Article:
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Simon Moutaïrou on Epic Thriller No Chains, No Masters for Studiocanal

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Simon Moutaïrou, the critically acclaimed screenwriter behind the spy thriller hit “Black Box,” has partnered with some of France’s biggest players — leading producer Chi-Fou-Mi (“November,” “All Your Faces”) and Studiocanal — on his ambitious directorial debut, “No Chains, No Masters.”

Now in post, “No Chains, No Masters,” is an epic movie inspired by historical accounts of former slaves in West Africa, nicknamed Maroons, who emancipated themselves from French settlements.

Set in 1759, in the French colony of Mauritius Island, “No Chains, No Masters” is an epic historical drama following a father, Massamba (Ibrahima Mbaye Thié), and his fierce teenage daughter Mati (Anna Thiandoum) who defy all odds to survive a manhunt across the jungle and emancipate themselves from the hell of a colonial plantation.

The story revolves around Mati, who refuses to accept her fate and flees from the plantation, hoping to seek freedom in a remote part of the island, where a community of fugitives is said to live. As the plantation owner (Benoît Magimel) hires the merciless slave hunter Madame de la Victoire (Camille Cottin) and her sons to pursue Mati, Massamba has no choice but to break his chains and set off on a desperate search for her. As a relentless hunt ensues in the island’s unforgiving jungle, the father and daughter forever break away from the colonial order.

It marks the first big-scale narrative French movie in recent history which sheds light on slavery in French colonies. It’s produced by former Studiocanal senior executive Nicolas Dumont and Hugo Selignac at Chi-Fou-Mi, a Mediawan banner. Studiocanal financed the movie and is repping international rights. French public broadcaster France Televisions has also pre-bought it. Studiocanal will present a promo reel at the European Film Market.

Speaking to Variety on the eve of the EFM, Moutaïrou told Variety that “No Chains, No Masters” was a personal project dating back to his childhood in Benin, another former French colony in West Africa which used to be called the Kingdom of Dahomey.

“When I was a child, I remember playing on the beach with my brother and seeing this big door, like a red monolith called the ‘Gate of No Return,’ facing the ocean,” Moutaïrou says. “I knew it was memorial to the enslaved Africans who were deported, so I kept imagining how so many men, women, children and entire families had been deported and swallowed by the sea.”

“Slavery is a big part of Benin’s history and it’s something that we discussed a lot with my father and with my family, so I knew that my very first movie would be about this topic,” Moutaïrou says.

The shoot of the movie, which took place on location in Mauritius Island in the Indian Ocean, was itself epic, notably due to a violent tropical storm. Moutaïrou, who worked closely with historians, hired many non-professionals who speak Wolof, the native language spoken by a large ethnic group in West Africa. Thiandoum, who plays Mati, was picked from the 500 young women who auditioned in Dakar and had never acted before. Mbaye, meanwhile, is a famous Senegalese stage actor who starred in Mati Diop’s Cannes-prizewinning “Atlantics.”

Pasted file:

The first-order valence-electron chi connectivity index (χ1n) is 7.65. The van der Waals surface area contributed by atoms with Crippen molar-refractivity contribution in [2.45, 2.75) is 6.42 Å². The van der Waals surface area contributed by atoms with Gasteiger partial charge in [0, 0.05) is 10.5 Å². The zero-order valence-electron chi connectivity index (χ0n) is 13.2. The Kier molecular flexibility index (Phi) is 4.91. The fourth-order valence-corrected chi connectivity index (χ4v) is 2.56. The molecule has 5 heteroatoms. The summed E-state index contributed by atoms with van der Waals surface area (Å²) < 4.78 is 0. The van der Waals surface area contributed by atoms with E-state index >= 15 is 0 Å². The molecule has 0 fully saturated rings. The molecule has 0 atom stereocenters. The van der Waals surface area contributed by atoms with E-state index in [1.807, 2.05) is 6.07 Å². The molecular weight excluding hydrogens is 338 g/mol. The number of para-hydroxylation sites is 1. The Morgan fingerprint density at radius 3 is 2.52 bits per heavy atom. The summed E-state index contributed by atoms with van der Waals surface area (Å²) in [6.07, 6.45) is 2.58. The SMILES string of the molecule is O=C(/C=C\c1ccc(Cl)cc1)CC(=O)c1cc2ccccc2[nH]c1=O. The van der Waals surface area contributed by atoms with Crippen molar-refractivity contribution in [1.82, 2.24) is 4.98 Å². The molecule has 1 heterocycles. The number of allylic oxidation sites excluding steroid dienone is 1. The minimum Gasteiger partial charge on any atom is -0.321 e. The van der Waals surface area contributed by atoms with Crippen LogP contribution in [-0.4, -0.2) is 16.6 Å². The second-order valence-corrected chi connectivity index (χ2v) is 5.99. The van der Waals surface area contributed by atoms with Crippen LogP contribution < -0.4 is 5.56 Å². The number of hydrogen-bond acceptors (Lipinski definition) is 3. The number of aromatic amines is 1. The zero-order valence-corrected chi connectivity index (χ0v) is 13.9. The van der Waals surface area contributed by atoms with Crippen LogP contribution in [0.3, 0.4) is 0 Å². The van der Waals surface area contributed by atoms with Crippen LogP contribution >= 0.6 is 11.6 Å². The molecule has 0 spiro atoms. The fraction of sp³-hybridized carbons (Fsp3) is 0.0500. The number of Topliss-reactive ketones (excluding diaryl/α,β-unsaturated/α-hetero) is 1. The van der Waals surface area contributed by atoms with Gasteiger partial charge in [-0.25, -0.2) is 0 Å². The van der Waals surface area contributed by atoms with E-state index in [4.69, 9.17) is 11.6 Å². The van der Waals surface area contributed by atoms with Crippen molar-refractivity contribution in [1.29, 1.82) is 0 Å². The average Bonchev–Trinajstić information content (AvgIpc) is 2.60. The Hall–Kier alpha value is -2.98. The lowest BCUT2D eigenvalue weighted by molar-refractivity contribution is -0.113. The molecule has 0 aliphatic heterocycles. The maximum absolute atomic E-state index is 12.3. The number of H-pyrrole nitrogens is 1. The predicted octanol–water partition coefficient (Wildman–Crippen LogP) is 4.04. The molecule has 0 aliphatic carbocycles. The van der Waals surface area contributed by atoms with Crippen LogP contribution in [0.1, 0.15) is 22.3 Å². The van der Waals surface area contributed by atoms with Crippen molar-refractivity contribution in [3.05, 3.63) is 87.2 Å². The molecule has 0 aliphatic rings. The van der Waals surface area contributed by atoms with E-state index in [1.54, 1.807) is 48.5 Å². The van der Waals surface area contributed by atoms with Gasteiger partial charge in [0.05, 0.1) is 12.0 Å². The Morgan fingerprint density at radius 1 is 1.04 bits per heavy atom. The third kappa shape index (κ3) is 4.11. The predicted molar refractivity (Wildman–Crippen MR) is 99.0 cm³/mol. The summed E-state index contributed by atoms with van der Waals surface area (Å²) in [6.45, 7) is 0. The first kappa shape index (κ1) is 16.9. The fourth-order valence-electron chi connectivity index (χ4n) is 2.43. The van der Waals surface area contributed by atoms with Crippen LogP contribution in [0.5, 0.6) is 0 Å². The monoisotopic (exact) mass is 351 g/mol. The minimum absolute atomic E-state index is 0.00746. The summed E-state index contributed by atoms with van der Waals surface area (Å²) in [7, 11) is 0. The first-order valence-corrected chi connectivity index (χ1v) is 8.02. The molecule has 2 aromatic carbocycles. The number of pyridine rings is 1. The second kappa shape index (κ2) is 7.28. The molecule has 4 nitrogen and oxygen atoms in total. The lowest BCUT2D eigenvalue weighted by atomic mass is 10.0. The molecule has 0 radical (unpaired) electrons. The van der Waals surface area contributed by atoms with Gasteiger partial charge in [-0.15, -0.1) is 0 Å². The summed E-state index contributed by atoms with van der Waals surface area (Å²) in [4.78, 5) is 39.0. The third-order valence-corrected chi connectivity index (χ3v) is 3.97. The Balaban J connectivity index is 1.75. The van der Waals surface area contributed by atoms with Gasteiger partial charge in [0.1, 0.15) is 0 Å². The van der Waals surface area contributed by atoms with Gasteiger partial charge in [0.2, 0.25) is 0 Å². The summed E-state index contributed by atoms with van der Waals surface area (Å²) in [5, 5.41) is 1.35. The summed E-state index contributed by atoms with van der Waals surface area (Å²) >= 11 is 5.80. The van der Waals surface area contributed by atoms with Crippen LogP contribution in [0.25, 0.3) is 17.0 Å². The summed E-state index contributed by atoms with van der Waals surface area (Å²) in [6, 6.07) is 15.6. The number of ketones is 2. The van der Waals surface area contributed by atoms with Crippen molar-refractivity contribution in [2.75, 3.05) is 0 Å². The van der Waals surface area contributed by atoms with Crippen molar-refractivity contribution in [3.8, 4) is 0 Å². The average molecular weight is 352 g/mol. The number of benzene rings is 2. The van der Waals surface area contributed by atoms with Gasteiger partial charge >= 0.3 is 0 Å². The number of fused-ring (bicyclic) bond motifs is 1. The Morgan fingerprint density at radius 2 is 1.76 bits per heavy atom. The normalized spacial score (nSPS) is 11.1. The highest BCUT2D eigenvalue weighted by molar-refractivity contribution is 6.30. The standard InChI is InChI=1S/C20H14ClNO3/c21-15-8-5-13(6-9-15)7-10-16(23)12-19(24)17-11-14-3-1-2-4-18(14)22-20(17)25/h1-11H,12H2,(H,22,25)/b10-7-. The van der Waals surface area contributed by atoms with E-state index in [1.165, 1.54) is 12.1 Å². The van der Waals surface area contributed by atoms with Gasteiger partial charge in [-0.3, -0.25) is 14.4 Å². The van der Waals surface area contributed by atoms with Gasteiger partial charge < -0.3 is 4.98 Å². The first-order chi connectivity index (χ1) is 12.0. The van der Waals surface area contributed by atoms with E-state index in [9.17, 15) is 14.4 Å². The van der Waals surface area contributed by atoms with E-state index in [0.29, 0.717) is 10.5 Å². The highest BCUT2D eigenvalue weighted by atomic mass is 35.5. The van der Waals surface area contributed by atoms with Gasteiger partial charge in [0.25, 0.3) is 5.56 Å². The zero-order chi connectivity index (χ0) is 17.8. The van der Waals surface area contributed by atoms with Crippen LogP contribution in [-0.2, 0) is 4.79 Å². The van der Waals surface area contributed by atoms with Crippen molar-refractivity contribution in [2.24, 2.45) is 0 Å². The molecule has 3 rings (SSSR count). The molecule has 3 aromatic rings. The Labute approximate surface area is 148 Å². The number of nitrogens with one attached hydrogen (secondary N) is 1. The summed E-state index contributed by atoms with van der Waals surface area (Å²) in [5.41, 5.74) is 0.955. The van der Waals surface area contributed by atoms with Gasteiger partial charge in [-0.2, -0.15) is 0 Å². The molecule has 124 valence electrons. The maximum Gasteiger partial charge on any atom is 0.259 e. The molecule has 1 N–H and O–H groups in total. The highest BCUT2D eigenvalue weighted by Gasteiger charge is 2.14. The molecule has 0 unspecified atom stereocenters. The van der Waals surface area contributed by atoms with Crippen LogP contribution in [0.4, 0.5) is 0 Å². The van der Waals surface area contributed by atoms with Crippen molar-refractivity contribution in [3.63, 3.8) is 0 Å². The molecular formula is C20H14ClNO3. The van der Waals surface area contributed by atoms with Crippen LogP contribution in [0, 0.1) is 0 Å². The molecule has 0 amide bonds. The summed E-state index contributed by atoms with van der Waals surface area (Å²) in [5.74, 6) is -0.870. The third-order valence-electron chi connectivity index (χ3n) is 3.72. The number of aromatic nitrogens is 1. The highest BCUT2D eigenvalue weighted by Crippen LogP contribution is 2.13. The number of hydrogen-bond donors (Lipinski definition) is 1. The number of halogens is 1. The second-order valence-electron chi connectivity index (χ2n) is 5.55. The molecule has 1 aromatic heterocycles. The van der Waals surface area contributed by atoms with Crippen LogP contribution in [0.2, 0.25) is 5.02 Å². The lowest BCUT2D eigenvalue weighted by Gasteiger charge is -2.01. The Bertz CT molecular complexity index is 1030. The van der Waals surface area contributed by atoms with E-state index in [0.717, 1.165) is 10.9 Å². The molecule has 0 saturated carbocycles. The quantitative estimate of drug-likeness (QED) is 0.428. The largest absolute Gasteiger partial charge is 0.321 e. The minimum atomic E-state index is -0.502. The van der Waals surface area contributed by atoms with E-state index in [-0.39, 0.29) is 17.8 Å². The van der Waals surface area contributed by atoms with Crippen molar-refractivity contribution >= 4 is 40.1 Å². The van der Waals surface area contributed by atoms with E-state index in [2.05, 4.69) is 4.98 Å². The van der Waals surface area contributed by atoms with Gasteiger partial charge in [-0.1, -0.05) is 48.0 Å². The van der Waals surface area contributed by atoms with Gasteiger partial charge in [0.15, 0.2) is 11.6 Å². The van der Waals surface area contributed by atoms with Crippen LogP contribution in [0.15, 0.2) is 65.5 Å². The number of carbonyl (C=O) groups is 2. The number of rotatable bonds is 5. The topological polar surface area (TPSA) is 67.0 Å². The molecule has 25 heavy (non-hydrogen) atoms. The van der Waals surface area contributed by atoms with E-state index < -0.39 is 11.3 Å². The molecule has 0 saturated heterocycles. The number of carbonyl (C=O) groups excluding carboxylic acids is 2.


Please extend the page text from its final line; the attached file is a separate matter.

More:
“It was important for me to be as close to the truth as possible because cinema’s role is to fill the gaps of historical representations,” says Moutaïrou, who admits that he wishes he had learned more about slavery when he was younger. “I didn’t have any icons, my imagination lacked representation and that’s why movies are meant to represent myths and legends.” Moutaïrou says a few movies about slavery by Guy des Deslauriers, Med Hondo and Euzhan Palcy were made in the 1970s and 1980s in France, but nothing much since then.

Dumont shares Moutaïrou’s perspective on the dearth of representation of France’s colonial past in popular culture. “American filmmakers have tackled slavery for the last 20 to 30 years, but France hasn’t truly addressed this chapter of colonialism … I think it’s a symptom of a larger issue,” he says.

“We hope that with this film we will be able to awaken consciousness and tell younger generations about this painful period of French history,” Dumont says. Slavery was abolished in France in 1794 amid the Revolution.

Moutaïrou points out there are many difference between the slavery practices in the Americas and West Africa. “In French settlements, the foremen were Black, there weren’t white men as in cotton plantations in the United States. It’s true that we talk about ‘Twelve Years a Slave’ and ‘Django,’ but our films tells a different world, one that is authentically French,” says the filmmaker, adding that he hopes “No Chains, No Masters” will form a bridge with the French films that were made in the ’70s and ’80s.

The helmer says he was also drawn to tell this story because it revolves around Maroons, who set themselves free and established their own settlements.

“Ultimately, ‘No Chains, No Masters’ is timely because it’s a movie about saying ‘no’ and coming out of a system of domination, whether it’s gender-related or economic,” Moutaïrou says. “It’s about standing tall at that time and today.”

“No Chains, No Masters” also has a “feminist dimension,” says Dumont, because it’s “driven by many heroic female characters, from Mati to her mother, who dies in the ship because she refuses to become a slave.”

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